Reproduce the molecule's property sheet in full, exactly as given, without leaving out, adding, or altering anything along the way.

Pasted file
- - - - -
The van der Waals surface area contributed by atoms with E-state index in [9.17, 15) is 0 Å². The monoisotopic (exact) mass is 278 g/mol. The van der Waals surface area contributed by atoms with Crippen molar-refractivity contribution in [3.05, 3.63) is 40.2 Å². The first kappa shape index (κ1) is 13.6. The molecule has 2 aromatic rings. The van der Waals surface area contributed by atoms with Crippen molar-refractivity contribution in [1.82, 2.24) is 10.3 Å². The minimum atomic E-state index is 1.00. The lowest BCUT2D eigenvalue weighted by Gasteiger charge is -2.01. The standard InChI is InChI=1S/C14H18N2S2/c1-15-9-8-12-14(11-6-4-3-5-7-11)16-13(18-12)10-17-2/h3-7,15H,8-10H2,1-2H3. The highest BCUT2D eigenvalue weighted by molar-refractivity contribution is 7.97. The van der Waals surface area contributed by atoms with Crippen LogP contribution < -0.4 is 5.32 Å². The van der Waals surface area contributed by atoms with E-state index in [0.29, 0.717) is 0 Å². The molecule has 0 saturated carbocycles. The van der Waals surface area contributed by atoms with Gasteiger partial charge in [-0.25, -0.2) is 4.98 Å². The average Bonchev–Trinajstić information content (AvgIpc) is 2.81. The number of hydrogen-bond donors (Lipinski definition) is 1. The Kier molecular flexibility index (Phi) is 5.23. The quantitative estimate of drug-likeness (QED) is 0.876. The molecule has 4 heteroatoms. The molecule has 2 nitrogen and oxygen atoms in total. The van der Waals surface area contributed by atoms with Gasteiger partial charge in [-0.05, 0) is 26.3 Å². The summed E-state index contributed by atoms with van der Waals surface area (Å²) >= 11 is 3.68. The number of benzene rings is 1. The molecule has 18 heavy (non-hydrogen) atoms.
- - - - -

The van der Waals surface area contributed by atoms with E-state index in [9.17, 15) is 0 Å². The monoisotopic (exact) mass is 278 g/mol. The van der Waals surface area contributed by atoms with Crippen molar-refractivity contribution in [3.05, 3.63) is 40.2 Å². The first kappa shape index (κ1) is 13.6. The molecule has 2 aromatic rings. The van der Waals surface area contributed by atoms with Crippen molar-refractivity contribution in [1.82, 2.24) is 10.3 Å². The minimum atomic E-state index is 1.00. The lowest BCUT2D eigenvalue weighted by Gasteiger charge is -2.01. The standard InChI is InChI=1S/C14H18N2S2/c1-15-9-8-12-14(11-6-4-3-5-7-11)16-13(18-12)10-17-2/h3-7,15H,8-10H2,1-2H3. The highest BCUT2D eigenvalue weighted by molar-refractivity contribution is 7.97. The van der Waals surface area contributed by atoms with Crippen LogP contribution < -0.4 is 5.32 Å². The van der Waals surface area contributed by atoms with E-state index in [0.29, 0.717) is 0 Å². The molecule has 0 saturated carbocycles. The van der Waals surface area contributed by atoms with Gasteiger partial charge in [-0.25, -0.2) is 4.98 Å². The average Bonchev–Trinajstić information content (AvgIpc) is 2.81. The number of hydrogen-bond donors (Lipinski definition) is 1. The Kier molecular flexibility index (Phi) is 5.23. The quantitative estimate of drug-likeness (QED) is 0.876. The molecule has 4 heteroatoms. The molecule has 2 nitrogen and oxygen atoms in total. The van der Waals surface area contributed by atoms with Gasteiger partial charge in [-0.05, 0) is 26.3 Å². The summed E-state index contributed by atoms with van der Waals surface area (Å²) >= 11 is 3.68. The number of benzene rings is 1. The molecule has 18 heavy (non-hydrogen) atoms.